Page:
Archive for the ‘Economics’ Category

A brief primer on money

May 27, 2009

In a barter based economic system, there are generally two quite difficult problems to solve. These problems are generally known as something along the lines of “coincidence of wants” and “store of value”.

Coincidence of wants is the n^2 problem. Briefly, in a barter economy there are O(n^2) exchange rates where n is the number of goods in the economy. If one of those goods is used as money (everything is traded into and out of that good), the number of exchange rates drops to O(n). This tends to reduce the problem of market thinness where markets function poorly due to a lack of participants.

Store of value is just that – people generally want to store the “value” of the stuff they create, both through time and space. It is difficult for a dairy farmer to sell 1000 gallons of milk a year from now, across the country. It is much easier to sell the milk locally and travel across the country at the appropriate time and to the appropriate place with cash in hand.

To solve both of these problems, money should generally be small, durable, value dense (both in terms of volume and weight) and resistant to inflation.

The carrying capacity of the Earth

April 3, 2009

In talk about environmentalism, the term carrying capacity in relation to the earth often comes up.

While I don’t think anyone has a firm grasp on the theoretical carrying capacity of the Earth, I can get within one or two orders of magnitude.

Fundamentally, the earth’s carrying capacity (assuming the goal is to maximize the quantity of human life) is governed by three things: oxygen in the atmosphere, availability of fresh water and availability of appropriately nutritious food. Fresh water isn’t particularly a problem – people are (with sufficient wealth) already extremely good at creating filtration systems capable of eliminating fresh water as a limiting factor for growth.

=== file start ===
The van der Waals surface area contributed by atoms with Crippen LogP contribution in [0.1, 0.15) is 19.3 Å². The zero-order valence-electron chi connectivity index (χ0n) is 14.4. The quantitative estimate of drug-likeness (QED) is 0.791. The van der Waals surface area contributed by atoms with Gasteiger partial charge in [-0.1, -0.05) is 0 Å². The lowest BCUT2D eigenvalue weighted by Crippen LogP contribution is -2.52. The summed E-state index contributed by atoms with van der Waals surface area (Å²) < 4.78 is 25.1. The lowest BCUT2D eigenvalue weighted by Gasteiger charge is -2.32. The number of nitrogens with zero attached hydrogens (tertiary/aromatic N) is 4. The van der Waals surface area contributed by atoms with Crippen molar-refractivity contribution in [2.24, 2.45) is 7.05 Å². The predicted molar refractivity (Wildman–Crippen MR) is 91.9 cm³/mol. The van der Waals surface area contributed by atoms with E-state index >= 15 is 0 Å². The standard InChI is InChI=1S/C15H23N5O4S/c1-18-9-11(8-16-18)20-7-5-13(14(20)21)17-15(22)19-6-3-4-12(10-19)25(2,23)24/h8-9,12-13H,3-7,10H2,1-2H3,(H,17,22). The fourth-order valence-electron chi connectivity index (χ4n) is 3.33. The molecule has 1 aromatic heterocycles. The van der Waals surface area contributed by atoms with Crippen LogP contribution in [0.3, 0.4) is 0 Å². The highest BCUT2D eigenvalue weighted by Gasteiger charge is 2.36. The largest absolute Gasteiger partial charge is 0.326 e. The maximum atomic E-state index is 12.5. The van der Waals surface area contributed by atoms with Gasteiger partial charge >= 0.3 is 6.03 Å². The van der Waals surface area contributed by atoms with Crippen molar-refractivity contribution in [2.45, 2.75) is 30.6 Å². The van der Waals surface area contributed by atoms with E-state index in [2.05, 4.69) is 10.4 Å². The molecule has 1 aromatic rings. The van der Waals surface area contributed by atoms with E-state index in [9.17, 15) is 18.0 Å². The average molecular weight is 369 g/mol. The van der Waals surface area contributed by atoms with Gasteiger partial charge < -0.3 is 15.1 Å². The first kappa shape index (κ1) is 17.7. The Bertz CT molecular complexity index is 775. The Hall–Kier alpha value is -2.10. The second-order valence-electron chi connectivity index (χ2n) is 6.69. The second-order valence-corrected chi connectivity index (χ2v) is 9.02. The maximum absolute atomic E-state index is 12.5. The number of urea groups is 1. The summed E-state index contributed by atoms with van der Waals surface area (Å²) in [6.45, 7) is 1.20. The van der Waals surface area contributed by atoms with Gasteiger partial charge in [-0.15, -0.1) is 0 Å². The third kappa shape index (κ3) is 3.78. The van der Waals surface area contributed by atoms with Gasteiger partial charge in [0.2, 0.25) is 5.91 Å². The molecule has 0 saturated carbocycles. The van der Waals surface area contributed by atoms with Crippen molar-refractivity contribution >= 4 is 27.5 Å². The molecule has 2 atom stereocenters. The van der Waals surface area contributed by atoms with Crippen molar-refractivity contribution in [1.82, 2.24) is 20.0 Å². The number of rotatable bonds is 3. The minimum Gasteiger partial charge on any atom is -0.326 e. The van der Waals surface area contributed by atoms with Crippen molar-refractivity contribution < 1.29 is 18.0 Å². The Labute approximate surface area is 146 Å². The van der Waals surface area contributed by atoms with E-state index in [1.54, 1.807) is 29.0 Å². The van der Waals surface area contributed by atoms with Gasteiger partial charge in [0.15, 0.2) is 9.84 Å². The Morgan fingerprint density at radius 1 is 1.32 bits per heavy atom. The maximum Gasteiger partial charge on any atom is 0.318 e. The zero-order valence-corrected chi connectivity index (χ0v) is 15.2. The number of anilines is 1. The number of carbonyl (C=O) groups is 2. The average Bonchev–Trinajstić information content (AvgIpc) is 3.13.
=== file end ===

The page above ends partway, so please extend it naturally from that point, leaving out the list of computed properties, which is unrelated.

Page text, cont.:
The oxygen issue is actually not as much of a problem as it might seem – the optimal diet for humans is photosynthesizers, as such a diet most efficiently conveys the sun’s energy into human bodies. I am optimistic that said food source could be tuned sufficiently so that the sun’s energy striking the earth would be the limiting factor in human carrying capacity.

To get an idea of what the earth is capable, imagine all life as we know it stripped away from the surface of the earth, which is flattened and filled in, and covered in a constant surface of 10 meter deep algae grow tanks, which are consumed for food.

While this solution ignores the earth’s core as an energy source, it is probably within a few orders of magnitude of the maximum number of people who could possibly be supported on the planet.

Obviously, we are no where close to such a situation. Given humanity’s fractious past, it is unlike that we will ever approach such a state.

Update: I am not suggesting that this would be a particular enjoyable experience for most of the people involved. It is merely an exercise that attempts to introduce at least a modicum of rigor to the issue.

The gift of the classical liberals

March 18, 2009

In history, there have been largely three theories about how to distribute wealth, generally associated with political movements.